Let's say hypothetically that you have a number of large trees in your back yard and that it would cost several thousand dollars to remove them. Let's also say that very large branches occasionally fall from these trees with force enough to kill people. Now, as an insurer for the property, would you rather wait out the people-crushing and receive big claims for property and life damage, or would you pay the much smaller cost of having the trees removed?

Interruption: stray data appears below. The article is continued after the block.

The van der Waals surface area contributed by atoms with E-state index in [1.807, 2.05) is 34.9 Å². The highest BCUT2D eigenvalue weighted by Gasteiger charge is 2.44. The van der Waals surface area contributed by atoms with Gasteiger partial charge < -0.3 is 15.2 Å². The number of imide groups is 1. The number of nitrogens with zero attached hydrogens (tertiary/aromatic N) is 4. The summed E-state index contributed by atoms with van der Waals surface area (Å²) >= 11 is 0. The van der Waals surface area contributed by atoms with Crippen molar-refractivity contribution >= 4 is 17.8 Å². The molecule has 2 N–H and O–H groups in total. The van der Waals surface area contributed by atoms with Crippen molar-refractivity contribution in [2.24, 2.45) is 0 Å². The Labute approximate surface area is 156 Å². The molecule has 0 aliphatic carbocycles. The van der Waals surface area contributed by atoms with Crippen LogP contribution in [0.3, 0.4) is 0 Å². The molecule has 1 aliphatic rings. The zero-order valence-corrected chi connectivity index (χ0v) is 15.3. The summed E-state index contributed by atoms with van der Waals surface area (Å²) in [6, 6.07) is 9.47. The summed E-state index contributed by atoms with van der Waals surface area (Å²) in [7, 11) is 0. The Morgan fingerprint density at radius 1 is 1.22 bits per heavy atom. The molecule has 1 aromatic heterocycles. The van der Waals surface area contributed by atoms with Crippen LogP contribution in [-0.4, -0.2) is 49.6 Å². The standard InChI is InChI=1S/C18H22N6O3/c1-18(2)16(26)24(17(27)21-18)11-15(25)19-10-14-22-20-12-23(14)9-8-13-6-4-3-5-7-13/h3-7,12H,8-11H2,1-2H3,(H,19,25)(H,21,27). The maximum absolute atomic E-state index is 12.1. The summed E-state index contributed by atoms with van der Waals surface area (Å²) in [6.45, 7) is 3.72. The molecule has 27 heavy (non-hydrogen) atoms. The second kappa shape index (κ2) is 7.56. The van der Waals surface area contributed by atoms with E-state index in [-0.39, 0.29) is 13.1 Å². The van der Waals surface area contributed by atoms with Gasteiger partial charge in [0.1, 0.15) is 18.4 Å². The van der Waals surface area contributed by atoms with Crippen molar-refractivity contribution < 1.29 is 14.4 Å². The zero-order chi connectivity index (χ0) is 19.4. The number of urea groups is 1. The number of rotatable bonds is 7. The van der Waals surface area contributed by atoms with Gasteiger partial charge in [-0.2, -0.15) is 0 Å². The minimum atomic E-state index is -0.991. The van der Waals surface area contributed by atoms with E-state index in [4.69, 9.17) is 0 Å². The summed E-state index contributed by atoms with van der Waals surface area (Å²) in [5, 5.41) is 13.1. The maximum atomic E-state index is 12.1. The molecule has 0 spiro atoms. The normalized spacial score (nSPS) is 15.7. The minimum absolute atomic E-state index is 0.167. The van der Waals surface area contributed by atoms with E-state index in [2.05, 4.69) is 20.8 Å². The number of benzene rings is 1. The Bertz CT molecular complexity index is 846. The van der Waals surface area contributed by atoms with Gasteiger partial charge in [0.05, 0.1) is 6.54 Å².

Now imagine you are a health insurer. Let's say that early detection and removal of cancerous skin growths costs one tenth of the average insurance claim for one detected late. Let's also say that a yearly skin checkup costs a negligible amount per person. Would you allow small claims for regular skin checkups, or would you wait for the larger, but less frequent, actual cancer claims?
Unfortunately I think it would often be worth more money to the insurer to wait for the larger claims.
Mokalus of Borg
PS - You'd need actual statistics to prove it, though.
PPS - And the it's their job to know that kind of thing.